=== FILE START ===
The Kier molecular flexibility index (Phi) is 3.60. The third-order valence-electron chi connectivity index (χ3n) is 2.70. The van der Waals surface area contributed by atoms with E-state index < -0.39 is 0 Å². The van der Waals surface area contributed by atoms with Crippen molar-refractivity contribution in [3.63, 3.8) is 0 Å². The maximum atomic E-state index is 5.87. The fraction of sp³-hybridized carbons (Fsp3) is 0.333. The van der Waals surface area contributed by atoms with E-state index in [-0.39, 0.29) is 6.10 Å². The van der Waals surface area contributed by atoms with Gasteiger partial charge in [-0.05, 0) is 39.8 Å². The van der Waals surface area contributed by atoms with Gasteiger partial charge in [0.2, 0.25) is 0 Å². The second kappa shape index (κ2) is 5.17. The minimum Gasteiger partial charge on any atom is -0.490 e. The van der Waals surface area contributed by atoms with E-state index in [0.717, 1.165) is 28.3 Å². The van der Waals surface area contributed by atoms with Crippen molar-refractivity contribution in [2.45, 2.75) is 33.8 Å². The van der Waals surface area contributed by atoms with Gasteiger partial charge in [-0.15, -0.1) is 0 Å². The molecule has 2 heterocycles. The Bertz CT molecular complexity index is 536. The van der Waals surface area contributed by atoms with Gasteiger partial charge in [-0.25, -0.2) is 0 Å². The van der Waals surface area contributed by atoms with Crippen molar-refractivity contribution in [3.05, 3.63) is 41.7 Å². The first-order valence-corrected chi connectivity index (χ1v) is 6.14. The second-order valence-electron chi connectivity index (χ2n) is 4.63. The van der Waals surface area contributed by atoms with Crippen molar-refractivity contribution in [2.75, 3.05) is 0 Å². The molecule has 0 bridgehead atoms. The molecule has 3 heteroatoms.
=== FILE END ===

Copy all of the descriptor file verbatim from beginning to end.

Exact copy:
The Kier molecular flexibility index (Phi) is 3.60. The third-order valence-electron chi connectivity index (χ3n) is 2.70. The van der Waals surface area contributed by atoms with E-state index < -0.39 is 0 Å². The van der Waals surface area contributed by atoms with Crippen molar-refractivity contribution in [3.63, 3.8) is 0 Å². The maximum atomic E-state index is 5.87. The fraction of sp³-hybridized carbons (Fsp3) is 0.333. The van der Waals surface area contributed by atoms with E-state index in [-0.39, 0.29) is 6.10 Å². The van der Waals surface area contributed by atoms with Gasteiger partial charge in [-0.05, 0) is 39.8 Å². The van der Waals surface area contributed by atoms with Gasteiger partial charge in [0.2, 0.25) is 0 Å². The second kappa shape index (κ2) is 5.17. The minimum Gasteiger partial charge on any atom is -0.490 e. The van der Waals surface area contributed by atoms with E-state index in [0.717, 1.165) is 28.3 Å². The van der Waals surface area contributed by atoms with Crippen molar-refractivity contribution in [2.45, 2.75) is 33.8 Å². The van der Waals surface area contributed by atoms with Gasteiger partial charge in [-0.15, -0.1) is 0 Å². The molecule has 2 heterocycles. The Bertz CT molecular complexity index is 536. The van der Waals surface area contributed by atoms with Gasteiger partial charge in [-0.25, -0.2) is 0 Å². The van der Waals surface area contributed by atoms with Crippen molar-refractivity contribution in [3.05, 3.63) is 41.7 Å². The first-order valence-corrected chi connectivity index (χ1v) is 6.14. The second-order valence-electron chi connectivity index (χ2n) is 4.63. The van der Waals surface area contributed by atoms with Crippen molar-refractivity contribution in [2.75, 3.05) is 0 Å². The molecule has 0 bridgehead atoms. The molecule has 3 heteroatoms.